sensitive to family values and preferences but can work with families on how to inform and involve children and how to identify and respond to their concerns and wishes. As suggested earlier, failure to inform and involve children can lead to feelings of isolation and other distress. Further, it can prevent parents and clinicians from truly appreciating a child’s values, goals, and experience of his or her disease and its treatment and from using that appreciation to guide the child’s plan of care.
As discussed in this chapter and in Chapter 8, parents usually have the legal authority to make decisions for their child, but this is no way precludes the child’s involvement in discussions and decisions about their care. Chapter 10 notes that children’s “assent” to participation in research is normally expected but not necessarily required. Ethical issues may arise if children are led to believe they have choices when, in fact, their choices will be overridden if their parents disagree.
Not all suffering caused by life-threatening medical conditions or by the pursuit of cure or prolonged life can be prevented and not all goals of patients and families can be met. Nonetheless, if suffering or the potential for suffering is not even recognized or if the goals of care are not carefully considered, then opportunities to prevent or relieve distress and to protect quality of life for patients and families will certainly be missed. Regardless of choices about curative or life-prolonging treatments, advocates of palliative care stress—to clinicians, patients, family members, policymakers, educators, researchers, insurers, and communities—that care plans should always include steps to assess and prevent physical, emotional, and spiritual suffering. As described by the American Academy of Pediatrics in its statement on pediatric palliative care, “The goal is to add life to the child’s years, not simply years to the child’s life” (AAP, 2000g, p. 353).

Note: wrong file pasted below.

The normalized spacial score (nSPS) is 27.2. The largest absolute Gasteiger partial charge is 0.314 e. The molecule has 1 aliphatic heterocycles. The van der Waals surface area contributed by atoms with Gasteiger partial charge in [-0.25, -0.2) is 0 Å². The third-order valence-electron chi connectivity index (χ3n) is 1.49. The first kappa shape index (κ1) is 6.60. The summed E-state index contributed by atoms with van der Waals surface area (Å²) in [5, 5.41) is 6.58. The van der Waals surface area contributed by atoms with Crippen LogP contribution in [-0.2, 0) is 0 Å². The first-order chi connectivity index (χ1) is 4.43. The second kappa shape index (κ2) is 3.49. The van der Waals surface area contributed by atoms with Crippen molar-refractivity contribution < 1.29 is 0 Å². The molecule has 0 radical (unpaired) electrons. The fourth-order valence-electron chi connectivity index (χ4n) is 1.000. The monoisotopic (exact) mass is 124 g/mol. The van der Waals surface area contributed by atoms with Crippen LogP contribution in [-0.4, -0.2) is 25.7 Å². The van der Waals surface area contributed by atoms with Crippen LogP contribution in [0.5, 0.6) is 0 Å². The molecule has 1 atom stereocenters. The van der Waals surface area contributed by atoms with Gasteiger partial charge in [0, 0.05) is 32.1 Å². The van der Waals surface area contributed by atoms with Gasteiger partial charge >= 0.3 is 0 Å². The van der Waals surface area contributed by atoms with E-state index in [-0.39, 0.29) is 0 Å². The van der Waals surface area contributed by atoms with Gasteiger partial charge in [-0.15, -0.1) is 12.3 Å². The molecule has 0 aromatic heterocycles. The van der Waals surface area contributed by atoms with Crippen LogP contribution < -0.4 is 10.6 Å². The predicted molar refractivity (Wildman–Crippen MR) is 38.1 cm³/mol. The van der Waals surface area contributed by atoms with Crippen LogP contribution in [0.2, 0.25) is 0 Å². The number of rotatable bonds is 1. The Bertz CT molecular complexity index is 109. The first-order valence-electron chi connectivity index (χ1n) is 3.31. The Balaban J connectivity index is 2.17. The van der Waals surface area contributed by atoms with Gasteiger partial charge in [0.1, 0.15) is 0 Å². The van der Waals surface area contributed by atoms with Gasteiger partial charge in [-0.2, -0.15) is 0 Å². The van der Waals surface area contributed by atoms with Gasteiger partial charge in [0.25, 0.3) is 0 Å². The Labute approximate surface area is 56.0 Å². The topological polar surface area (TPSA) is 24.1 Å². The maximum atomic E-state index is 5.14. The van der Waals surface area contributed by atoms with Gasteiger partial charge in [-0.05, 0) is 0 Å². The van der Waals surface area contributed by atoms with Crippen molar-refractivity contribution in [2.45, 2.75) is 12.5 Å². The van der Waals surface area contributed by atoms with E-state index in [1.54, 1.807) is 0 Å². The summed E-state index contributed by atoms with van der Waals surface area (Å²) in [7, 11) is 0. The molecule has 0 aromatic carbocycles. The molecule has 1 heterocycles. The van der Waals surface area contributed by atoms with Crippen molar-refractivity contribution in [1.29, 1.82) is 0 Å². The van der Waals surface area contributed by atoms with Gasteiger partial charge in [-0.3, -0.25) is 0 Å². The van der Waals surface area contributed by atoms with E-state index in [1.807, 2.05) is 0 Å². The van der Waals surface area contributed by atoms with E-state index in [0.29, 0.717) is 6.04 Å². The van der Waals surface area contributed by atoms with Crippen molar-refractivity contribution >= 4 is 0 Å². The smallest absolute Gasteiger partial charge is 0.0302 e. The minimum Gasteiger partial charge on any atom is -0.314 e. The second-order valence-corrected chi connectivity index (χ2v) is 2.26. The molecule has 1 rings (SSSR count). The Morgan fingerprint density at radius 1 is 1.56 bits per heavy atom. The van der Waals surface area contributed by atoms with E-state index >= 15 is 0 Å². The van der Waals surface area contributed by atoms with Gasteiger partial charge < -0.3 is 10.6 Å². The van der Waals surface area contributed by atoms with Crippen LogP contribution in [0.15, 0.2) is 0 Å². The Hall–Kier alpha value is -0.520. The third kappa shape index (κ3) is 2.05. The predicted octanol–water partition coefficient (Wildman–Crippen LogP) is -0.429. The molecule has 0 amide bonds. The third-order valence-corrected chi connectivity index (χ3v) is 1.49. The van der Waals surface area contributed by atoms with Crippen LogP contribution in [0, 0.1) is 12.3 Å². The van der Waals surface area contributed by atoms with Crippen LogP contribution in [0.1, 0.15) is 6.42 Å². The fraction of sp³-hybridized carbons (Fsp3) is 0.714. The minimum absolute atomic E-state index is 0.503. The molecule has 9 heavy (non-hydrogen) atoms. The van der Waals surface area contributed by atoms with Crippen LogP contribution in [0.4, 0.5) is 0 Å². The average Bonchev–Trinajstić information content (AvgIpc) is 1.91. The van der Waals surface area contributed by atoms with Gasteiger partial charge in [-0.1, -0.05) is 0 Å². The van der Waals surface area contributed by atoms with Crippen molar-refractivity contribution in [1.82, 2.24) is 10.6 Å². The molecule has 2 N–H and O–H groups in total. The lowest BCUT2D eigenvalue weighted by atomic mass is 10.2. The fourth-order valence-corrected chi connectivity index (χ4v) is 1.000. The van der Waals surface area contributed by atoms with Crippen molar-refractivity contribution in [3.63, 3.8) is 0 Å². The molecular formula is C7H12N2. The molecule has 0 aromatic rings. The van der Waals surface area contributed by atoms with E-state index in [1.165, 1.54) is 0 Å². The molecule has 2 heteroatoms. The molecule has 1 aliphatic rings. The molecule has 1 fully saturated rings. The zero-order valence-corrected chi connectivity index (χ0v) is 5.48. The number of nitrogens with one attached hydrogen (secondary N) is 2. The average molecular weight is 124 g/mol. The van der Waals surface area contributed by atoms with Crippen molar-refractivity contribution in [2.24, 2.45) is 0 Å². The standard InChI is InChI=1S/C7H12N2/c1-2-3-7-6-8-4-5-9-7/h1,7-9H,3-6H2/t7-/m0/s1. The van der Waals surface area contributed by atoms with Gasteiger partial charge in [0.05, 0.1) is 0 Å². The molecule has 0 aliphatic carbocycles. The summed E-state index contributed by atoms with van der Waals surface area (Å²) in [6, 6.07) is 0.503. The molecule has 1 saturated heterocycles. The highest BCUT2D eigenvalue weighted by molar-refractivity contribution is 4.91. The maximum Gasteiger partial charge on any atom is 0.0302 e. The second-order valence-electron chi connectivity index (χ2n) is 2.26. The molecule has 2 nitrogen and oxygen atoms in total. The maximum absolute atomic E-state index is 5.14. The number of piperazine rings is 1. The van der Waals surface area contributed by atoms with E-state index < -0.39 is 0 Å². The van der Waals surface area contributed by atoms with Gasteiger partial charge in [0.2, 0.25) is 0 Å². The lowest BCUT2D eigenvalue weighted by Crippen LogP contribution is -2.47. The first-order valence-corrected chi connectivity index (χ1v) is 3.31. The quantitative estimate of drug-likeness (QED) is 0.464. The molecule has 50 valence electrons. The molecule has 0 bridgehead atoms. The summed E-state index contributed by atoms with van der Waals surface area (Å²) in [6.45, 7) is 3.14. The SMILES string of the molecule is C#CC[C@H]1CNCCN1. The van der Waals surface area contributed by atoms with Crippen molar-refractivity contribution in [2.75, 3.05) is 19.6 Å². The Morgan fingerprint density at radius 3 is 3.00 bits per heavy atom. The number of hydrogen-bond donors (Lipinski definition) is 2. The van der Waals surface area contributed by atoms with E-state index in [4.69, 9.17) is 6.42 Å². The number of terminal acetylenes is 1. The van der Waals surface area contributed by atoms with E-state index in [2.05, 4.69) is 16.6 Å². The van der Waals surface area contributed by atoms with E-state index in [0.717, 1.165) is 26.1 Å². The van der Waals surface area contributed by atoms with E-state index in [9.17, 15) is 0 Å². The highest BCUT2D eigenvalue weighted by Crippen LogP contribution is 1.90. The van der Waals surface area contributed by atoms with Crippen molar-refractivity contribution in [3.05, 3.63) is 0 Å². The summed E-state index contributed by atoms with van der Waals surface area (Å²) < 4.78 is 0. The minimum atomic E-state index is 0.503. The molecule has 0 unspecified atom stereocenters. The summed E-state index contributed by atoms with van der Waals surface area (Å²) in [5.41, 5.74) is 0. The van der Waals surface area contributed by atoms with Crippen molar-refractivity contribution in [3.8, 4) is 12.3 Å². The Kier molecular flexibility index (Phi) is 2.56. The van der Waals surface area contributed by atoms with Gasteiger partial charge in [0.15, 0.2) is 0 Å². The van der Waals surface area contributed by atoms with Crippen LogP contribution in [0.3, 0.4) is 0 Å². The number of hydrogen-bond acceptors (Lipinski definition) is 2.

Designing a care plan that appropriately integrates curative or life-prolonging care with palliative care and preparations for death is a sensitive and sometimes formidable task. Depending on the child’s medical condition, the plan of care may include a mix of preventive measures, curative or life-prolonging interventions, rehabilitative services, and palliative care. The mix usually will change over time as a disease progresses, as the goals of care are reconsidered and adjusted, and as the benefits and burdens of therapies are reevaluated based on guidance and counseling from physicians and others.
To illustrate, for a child with an eventually fatal condition such as